Saturday, November 22, 2008
A web of relationships
I stand here in my kitchen, listening to this great mix put together by this great 10-year old, meditatively making this fantastic recipe. I would love to be an intuitive cook but I do honestly believe that it takes fundamentals and experience to develop intuition, and playing around with recipes has been one of the best ways for me to develop that intuition. I know this isn't true for everyone, but it's what works for me.
It's been awhile since I cooked for pure relaxation [well, tonight isn't pure relaxation, I'd headed off into ~20 degree/feels like ~10 degree weather for a potluck with friends. Relaxation + fun!]. When school heats up and life gets busy, as much as I like to be in the kitchen, it is more a function of expediency than it is about relaxation and intentional living, slowing down enough to contemplate the meal I am making for myself and to get lost in the rhythm of cleaning, chopping, mixing. Making. But I just finished a week of assignments and fly home to CA in a couple days to see friends and family [already? It came so fast!], and I'm really luxuriating in the brief respite before the post-Thanksgiving-pre-winter break storm hits.
Standing at the kitchen counter, breathing in the fragrant, refreshing scent of mint leaves - one, I need to cook with fresh herbs more, period. Two, I should have fresh herbs in my life, period. I wonder if I could grow mint indoors in winter - I love how it smells, how it tastes steeped in tea, the way it livens up meals in such a unique way.
It reminds me of my time this summer on the farm, the way we used to steep pots of strawberry leaves and assorted leaves - basil, thyme, lemon basil, mint (not always all together, but sometimes my friends, sometimes we were wildly adventurous) - to wake up to, or for the middle of the afternoon, or to warm us up right before we turned in for bed. The way the strawberry leaves used to turn the water red, a mass of green drifting aimlessly in dusky red tea like a private glimpse into an underwater oasis. The medicinal uses of strawberry leaves, or honey, or buckwheat, all that "folk" wisdom that we've lost in our shift to cities so large we could not cross them on foot if we tried.
There was so much that I learned in my short weeks with Lorna and Carl. Not just a stereotypical escape from busy modern life [although it was that, as well] but more about a way of life, a life history, the cultural fabric woven into the landscape of our very nation that we are busy forgetting about, burying ourselves in the acoutrements of industrialized living that we forget what it means to live from land to self to mouth and back again.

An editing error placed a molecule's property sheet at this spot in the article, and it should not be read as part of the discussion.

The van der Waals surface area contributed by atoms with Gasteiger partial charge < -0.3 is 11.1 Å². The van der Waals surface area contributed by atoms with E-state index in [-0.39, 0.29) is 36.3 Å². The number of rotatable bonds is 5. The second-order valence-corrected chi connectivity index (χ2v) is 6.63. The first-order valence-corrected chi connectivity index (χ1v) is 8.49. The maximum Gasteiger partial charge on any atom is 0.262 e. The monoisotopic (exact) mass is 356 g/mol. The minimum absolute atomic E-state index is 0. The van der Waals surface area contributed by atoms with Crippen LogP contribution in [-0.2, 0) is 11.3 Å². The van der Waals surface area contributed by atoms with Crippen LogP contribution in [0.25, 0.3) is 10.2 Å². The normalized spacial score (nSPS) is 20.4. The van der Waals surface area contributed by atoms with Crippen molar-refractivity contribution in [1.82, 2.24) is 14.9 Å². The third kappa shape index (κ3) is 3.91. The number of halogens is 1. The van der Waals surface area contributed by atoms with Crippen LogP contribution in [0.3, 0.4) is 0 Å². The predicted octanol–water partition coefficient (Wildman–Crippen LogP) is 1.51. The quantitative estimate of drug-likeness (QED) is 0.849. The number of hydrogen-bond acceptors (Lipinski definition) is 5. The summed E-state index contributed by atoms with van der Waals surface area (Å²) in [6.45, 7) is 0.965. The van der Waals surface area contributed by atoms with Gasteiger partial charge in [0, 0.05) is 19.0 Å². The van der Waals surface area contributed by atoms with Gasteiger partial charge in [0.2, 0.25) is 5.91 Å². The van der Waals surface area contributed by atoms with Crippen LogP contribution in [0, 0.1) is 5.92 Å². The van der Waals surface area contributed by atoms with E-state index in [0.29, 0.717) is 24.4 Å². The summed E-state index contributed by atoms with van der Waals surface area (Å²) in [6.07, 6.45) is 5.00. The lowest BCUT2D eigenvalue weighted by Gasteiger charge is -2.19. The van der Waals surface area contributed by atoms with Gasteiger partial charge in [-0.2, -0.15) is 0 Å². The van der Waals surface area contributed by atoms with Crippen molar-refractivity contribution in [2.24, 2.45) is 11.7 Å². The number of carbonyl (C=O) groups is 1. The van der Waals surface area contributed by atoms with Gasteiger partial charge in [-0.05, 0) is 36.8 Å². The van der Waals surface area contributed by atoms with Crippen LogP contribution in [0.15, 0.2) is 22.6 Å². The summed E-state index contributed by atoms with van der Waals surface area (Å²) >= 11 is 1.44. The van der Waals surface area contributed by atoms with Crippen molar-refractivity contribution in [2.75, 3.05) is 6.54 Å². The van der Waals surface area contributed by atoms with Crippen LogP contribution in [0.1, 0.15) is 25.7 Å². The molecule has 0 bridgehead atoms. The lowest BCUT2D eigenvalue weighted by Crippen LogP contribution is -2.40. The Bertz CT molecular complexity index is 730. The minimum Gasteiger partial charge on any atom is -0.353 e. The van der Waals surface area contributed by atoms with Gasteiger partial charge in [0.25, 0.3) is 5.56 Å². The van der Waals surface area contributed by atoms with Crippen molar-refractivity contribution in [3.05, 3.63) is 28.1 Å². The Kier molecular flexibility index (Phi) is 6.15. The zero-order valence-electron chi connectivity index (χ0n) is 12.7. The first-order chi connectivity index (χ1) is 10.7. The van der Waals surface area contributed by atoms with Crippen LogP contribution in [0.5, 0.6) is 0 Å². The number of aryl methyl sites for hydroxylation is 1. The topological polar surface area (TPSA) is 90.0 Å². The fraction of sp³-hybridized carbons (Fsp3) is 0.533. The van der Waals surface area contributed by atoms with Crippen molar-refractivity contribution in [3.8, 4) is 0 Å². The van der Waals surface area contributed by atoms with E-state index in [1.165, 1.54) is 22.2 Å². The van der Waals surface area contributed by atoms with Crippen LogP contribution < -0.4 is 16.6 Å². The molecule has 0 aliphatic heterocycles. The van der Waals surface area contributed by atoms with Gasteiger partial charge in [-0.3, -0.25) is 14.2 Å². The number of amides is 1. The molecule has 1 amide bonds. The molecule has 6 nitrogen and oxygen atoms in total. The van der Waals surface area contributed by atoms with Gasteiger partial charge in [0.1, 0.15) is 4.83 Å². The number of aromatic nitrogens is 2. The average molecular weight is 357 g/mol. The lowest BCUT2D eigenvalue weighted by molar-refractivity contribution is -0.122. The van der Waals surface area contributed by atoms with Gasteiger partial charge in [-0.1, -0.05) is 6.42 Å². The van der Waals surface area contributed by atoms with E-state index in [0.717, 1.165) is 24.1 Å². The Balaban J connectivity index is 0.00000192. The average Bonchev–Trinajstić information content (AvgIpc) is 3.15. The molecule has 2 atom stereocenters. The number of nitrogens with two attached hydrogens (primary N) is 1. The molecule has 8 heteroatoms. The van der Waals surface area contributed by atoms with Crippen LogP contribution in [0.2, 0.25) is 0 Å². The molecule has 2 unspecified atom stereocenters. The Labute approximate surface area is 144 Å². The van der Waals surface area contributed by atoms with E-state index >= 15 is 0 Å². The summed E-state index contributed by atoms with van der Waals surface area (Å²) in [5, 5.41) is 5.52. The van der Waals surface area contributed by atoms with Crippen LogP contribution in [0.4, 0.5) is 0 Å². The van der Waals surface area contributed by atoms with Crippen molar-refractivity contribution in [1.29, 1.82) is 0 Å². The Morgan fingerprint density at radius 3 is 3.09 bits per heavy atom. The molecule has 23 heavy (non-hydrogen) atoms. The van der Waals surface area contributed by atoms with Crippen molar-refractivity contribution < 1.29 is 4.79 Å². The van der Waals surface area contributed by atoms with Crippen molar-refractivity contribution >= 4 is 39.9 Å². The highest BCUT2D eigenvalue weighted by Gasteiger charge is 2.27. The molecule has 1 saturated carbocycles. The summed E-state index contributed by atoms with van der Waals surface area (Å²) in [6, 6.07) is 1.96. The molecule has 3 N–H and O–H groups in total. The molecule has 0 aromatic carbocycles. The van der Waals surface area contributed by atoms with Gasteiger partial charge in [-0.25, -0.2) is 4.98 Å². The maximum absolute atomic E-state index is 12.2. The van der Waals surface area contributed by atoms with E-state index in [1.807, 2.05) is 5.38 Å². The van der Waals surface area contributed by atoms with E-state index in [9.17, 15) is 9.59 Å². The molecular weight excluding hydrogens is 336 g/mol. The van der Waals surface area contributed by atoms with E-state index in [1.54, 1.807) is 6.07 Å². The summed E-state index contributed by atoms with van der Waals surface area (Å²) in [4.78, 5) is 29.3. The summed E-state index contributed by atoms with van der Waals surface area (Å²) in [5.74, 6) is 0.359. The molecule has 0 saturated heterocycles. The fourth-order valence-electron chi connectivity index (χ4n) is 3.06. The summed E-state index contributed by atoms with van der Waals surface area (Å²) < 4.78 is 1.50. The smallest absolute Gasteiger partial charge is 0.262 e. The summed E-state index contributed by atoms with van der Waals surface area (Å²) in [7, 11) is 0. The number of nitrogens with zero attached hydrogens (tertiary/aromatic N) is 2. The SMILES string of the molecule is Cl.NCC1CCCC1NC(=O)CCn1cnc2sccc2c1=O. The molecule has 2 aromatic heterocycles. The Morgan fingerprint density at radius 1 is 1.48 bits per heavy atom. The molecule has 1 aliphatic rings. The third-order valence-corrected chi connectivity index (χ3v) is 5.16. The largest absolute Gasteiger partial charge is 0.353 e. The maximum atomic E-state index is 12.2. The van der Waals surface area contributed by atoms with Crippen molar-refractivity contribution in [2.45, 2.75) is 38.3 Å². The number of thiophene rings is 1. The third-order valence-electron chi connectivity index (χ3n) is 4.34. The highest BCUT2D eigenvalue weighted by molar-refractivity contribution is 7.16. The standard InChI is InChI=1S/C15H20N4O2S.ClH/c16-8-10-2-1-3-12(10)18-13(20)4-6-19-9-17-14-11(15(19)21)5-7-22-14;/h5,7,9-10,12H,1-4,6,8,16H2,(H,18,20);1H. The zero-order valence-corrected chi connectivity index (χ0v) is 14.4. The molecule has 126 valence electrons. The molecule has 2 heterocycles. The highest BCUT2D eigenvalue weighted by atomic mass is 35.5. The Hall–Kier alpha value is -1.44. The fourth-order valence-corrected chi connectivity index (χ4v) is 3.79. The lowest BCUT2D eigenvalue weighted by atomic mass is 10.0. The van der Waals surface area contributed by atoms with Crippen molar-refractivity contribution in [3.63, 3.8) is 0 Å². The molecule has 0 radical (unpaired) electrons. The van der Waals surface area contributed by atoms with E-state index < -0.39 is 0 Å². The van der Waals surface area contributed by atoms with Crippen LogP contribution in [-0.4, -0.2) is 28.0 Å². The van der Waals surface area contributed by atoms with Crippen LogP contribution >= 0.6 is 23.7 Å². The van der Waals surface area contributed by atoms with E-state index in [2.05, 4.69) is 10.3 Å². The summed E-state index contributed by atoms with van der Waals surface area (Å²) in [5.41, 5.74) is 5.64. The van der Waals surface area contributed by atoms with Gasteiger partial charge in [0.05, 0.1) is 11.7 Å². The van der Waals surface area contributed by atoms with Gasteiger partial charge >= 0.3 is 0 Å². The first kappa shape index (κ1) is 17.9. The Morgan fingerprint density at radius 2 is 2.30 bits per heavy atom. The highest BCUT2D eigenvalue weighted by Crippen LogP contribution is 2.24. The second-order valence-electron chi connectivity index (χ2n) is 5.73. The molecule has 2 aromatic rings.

A year ago I had no idea strawberry leaves were good for alleviating PMS symptoms, and now I probably couldn't find them if I tried. Not that I need them, persay, but we already have a lot of the answers to our problems existing in this living, breathing planet, embedded in the ecology instead of bred in our laboratories. Not that I'm against modern medicine or pharmaceuticals, but I love the tender web of relationships that exist in nature, love feeling those subtleties. I'd love to feel self-sufficient or steeped in intimate knowledge of the natural world.
Maybe that's one of the reasons I love food and love spending time in the kitchen, and why I should get myself back there more often in a relaxed state of being, rather than rushing my way through the process and bumping into every conceivable drawer, knocking over all sorts of utensils in the process and making mess after mess, which in turn makes me even less willing to take on the task of cooking. But when I take a more leisurely mindset it brings me back to a state of being where I can be reflective and contemplative, where the senses overtake the analytical brain and stillness radiates out from the core, a place where memories flow from the fingertips and burble up from the depths of lost recesses of the brain, weave themselves into meals yet uneaten and bring my past to the present and into the future, past lifetimes connecting with the present, ghosts of old acquaintances whispering in my ear of the connections, connections, oh the many beautiful and intricate connections in this world, one of the things I love most about this world.
Those connections. This night. Tonight. Peace.